Thousands of falling stars will brighten the night sky this month as
Earth passes through debris from a comet that crossed our solar system
more than three years ago.

The Leonid meteor shower, named for the constellation Leo from which
they appear to radiate, happens every year on or about November 17.
Researchers at The University of Western Ontario will watch the annual
display from all corners of the globe as part of their continuing
studies on meteor phenomena.

Since 1997, the Meteor Physics Group at Western has studied the Leonids
to develop accurate forecasts of meteor shower severity and timing.
Using real-time reporting, the team has provided forecasts of the
shower’s activities to satellite operators around the world during the
peak night, including NASA, the European Space Agency, the Canadian
Department of National Defense, and the United States Space Command.

This year, the Western researchers are hoping to identify which of the
various forecasting models are best at predicting the intensity of the
Leonid storms.

“The models get better every year,” says Peter Brown, a professor in
the Department of Physics and Astronomy at Western, and manager of the
Leonids project. “When we first began our work, we had no idea when
the showers would happen or how severe they would be. Now we have
established the timing, but we still want to be able to predict the
number of meteors that will fall each hour.”

The shower occurs because Earth is hurtling through a path of dust
particles left by the comet Tempel-Tuttle, which last passed through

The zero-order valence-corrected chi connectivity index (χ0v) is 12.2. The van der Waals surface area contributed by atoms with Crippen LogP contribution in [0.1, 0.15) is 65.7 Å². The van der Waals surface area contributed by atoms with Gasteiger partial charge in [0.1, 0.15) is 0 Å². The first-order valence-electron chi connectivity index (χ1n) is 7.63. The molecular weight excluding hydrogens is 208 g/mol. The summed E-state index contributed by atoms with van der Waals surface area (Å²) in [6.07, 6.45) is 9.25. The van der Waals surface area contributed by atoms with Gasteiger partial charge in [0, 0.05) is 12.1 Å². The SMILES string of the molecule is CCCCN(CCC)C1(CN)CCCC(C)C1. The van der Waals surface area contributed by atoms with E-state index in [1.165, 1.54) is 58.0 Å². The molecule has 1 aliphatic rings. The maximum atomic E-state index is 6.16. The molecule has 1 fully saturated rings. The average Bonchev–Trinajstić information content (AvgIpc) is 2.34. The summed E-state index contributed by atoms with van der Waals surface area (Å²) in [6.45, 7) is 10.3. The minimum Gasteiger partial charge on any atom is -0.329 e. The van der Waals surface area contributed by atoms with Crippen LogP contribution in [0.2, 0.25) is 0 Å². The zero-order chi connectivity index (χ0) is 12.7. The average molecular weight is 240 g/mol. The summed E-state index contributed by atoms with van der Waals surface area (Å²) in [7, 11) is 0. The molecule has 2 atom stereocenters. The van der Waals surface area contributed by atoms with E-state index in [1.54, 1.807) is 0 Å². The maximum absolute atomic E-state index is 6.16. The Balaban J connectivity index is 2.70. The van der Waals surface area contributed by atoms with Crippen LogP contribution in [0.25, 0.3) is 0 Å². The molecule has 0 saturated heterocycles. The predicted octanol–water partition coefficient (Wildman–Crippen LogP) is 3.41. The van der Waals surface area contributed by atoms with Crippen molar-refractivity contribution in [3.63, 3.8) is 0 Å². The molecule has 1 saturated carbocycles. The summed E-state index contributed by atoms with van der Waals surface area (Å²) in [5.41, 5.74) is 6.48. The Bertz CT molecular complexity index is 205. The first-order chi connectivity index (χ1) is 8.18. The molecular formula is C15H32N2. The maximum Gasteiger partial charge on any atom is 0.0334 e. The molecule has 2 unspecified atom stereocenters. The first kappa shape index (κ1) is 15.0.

the inner solar system in 1998. The particles, or meteoroids, move so
quickly they can puncture solar panels, smash mirrors and short-out
electronics on any of the more than 500 satellites in orbit around
the planet.

The Western team, as part of a contract with NASA, will observe this
year’s shower from sites in Mongolia, Guam, Hawaii, New Mexico, Florida
and Alabama. The shower will be recorded from each location with high
sensitivity video cameras the team developed. A meteor radar system
unique to Western will also record the event from campus.

“The cameras are much like security cameras, but just very sensitive
to light,” says Margaret Campbell, a PhD student in the Department of
Physics and Astronomy and an expert in application of video technology
to meteor observations. “The information we get from them is critical
to agencies like NASA because of the significant risk to spacecraft and
satellites during the meteor shower. We’ll capture the event, improve
our models with the new data and that will give satellite operators a
better idea of what could happen next year.”

In addition to Western’s model, other predictions have been made for
the shower by research teams in the United Kingdom and Finland. Many of
the models predict a severe shower this year, with up to 10,000 meteors
falling per hour, says Brown.

“Unlike some academic models, the meteor forecasts have a truth test
attached to it. We actually made a public statement of our predictions
this year by publishing them in a peer reviewed journal, so now we’ll
have some fun with our colleagues finding out who is right.”

The Leonids meteor shower should be visible from Southern Ontario this
year under dark, clear skies on the night of Saturday, November 17 and
the morning of Sunday, November 18.

– 30 –

Peter Brown and Margaret Campbell can be reached at the Los Alamos
National Laboratory in New Mexico at (505) 665-7134 until Friday,
November 16. On November 17 and 18, they can be reached at the Apache
Point Observatory at (505) 437-6822. Peter Jedicke, spokesperson for
the Western Leonid project and Honorary President of the London Centre
of the Royal Astronomical Society of Canada, can be reached at
(519) 474-5899.

Department of Communications and Public Affairs

University of Western Ontario

London, Ontario

Media Contact:

Carmen Kinniburgh

Communications and Public Affairs

(519) 661-2111, ext. 85165